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AIDS. 2006 Jun 12;20(9):1237-45.

Ex vivo culture of human colorectal tissue for the evaluation of candidate microbicides.

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1
St George's, University of London, Cranmer Terrace, Tooting, London SW17 0RE, UK.

Abstract

OBJECTIVES:

Establishment of an in vitro model to evaluate rectal safety and the efficacy of microbicide candidates.

DESIGN:

An investigation and characterization of human colorectal explant culture for screening candidate microbicides to prevent rectal transmission of HIV-1 infection.

METHODS:

Human colorectal explants were cultured at the liquid-air interface on gelfoam rafts. Phenotypic characterization of HIV-1 target cells was performed by fluorescence-activated cell sorter analysis. HIV-1 infection was determined by the measurement of p24 antigen release, viral RNA, and proviral DNA accumulation.

RESULTS:

Colorectal explant CD4 T cells expressed higher CCR5 and CXCR4 levels compared with blood. Minor differences between the rectal and sigmoid colon were observed with a trend for slightly higher CCR5 and HLA-DR expression in cells from the sigmoid colon. Favourable culture conditions were established for colorectal tissue. Although tissue structure degenerated with time, CD4: CD8 cell ratios remained constant, and tissue supported productive HIV-1 infection. The ability of candidate microbicides to inhibit R5 HIV-1 infection was evaluated. Polyanion candidates, PRO2000 and dextrin sulphate, provided 99% protection at 1 microg/ml and 1 mg/ml, respectively, equivalent to 1/5000 and 1/40 of the vaginal formulations. The nucleotide reverse transcriptase inhibitor (NRTI) 9-[2-(phosphonomethoxy)propyl]adenine (PMPA) provided protection at concentrations 1000-fold lower (10 microg/ml) than the proposed vaginal formulation (1%). Furthermore, non-NRTI UC-781 and TMC-120 provided greater than 99% inhibition at 3.3 or 0.33 microg/ml, respectively. No products demonstrated toxicity to rectal mucosa at inhibitory concentrations.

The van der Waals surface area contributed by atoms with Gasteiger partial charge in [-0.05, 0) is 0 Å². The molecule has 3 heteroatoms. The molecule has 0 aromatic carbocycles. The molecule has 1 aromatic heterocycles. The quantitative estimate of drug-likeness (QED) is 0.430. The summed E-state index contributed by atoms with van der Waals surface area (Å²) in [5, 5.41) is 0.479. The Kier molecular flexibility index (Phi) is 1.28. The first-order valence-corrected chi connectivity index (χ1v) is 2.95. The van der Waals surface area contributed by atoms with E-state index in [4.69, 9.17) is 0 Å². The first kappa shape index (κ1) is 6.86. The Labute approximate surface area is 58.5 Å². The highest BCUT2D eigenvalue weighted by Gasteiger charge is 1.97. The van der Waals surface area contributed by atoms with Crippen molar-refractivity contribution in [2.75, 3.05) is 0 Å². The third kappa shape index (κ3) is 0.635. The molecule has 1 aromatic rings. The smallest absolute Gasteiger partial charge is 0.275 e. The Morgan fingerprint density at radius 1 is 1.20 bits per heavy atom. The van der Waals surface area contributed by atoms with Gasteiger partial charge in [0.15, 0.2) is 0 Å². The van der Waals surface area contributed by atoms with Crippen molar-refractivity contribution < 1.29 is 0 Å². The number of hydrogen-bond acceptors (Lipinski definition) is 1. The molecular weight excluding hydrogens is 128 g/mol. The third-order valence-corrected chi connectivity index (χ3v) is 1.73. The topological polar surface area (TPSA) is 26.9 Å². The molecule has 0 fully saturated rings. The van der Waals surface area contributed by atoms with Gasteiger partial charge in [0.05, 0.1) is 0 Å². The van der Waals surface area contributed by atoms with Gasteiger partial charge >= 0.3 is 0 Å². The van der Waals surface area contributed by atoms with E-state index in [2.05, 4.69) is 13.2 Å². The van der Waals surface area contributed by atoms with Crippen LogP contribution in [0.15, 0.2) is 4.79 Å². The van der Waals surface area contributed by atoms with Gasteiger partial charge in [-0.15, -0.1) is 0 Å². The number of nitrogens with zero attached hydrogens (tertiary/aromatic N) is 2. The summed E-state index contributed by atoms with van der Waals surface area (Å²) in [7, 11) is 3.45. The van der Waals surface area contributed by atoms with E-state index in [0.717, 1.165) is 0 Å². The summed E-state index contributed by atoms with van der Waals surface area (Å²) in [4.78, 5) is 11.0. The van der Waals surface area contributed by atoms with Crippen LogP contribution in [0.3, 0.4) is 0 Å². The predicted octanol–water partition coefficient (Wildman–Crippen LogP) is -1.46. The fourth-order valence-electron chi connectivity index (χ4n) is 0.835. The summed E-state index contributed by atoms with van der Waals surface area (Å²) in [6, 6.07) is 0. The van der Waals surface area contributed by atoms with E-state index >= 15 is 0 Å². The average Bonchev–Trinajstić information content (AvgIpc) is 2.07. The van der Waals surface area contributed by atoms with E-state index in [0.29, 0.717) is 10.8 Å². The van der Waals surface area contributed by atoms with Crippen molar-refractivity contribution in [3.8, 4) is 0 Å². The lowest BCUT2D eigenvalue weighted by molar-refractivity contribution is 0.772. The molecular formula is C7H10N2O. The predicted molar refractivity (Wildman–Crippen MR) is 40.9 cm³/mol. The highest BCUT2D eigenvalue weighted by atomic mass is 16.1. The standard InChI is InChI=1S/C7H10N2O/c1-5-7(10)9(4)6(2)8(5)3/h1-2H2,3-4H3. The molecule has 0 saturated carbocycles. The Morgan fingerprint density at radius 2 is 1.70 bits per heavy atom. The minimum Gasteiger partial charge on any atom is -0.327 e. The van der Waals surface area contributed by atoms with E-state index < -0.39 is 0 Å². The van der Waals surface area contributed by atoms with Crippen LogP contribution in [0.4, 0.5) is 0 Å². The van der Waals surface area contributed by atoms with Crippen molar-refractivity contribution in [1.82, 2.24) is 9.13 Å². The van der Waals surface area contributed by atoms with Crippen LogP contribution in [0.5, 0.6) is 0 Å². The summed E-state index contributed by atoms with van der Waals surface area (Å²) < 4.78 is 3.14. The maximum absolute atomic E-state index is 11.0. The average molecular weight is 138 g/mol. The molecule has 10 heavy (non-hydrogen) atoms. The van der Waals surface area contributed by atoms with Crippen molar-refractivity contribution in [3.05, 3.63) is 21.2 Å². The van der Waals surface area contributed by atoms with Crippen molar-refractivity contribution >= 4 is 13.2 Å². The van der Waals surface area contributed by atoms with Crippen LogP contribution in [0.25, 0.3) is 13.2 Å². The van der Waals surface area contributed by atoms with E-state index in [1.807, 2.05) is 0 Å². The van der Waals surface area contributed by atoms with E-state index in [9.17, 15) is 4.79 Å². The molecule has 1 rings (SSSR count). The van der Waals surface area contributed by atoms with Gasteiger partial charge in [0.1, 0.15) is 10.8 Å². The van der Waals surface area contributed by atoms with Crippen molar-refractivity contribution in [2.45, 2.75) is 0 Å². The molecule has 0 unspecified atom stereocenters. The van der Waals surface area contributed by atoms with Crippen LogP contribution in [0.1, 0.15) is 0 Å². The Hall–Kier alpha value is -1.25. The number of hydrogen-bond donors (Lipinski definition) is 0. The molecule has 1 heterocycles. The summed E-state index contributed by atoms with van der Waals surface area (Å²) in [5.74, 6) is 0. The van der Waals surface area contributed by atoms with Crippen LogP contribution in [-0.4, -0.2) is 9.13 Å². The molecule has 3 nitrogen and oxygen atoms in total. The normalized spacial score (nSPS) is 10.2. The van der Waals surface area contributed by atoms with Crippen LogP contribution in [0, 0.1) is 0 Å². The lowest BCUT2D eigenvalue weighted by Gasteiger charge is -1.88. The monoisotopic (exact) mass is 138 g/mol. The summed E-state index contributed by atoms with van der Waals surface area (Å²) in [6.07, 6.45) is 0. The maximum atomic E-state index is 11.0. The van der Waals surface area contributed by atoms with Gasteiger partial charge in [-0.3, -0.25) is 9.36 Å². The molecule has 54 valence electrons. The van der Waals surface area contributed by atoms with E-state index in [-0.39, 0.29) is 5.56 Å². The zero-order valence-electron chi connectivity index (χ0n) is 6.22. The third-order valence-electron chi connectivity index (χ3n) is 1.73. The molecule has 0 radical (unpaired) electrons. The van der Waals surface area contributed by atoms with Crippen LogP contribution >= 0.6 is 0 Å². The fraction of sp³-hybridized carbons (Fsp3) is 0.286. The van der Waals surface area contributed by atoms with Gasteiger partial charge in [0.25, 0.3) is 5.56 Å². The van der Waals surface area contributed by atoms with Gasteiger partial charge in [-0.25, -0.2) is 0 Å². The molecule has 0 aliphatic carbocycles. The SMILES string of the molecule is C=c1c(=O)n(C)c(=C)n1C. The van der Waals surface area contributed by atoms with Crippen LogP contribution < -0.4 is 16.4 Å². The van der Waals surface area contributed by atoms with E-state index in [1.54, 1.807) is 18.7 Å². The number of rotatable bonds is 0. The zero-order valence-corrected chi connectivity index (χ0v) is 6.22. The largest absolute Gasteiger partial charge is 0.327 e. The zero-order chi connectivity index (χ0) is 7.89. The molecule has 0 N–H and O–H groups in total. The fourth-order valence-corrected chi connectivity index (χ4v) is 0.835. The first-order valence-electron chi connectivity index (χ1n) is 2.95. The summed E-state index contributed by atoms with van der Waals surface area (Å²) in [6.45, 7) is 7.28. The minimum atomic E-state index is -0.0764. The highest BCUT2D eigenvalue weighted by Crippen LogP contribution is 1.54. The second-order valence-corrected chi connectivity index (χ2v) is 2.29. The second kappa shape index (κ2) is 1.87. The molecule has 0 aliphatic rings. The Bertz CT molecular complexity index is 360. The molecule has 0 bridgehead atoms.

CONCLUSION:

Colorectal explant culture was shown to be a useful tool for the preclinical evaluation of potential microbicides. The data suggest that rectally applied microbicides might provide protection from HIV-1 transmission.

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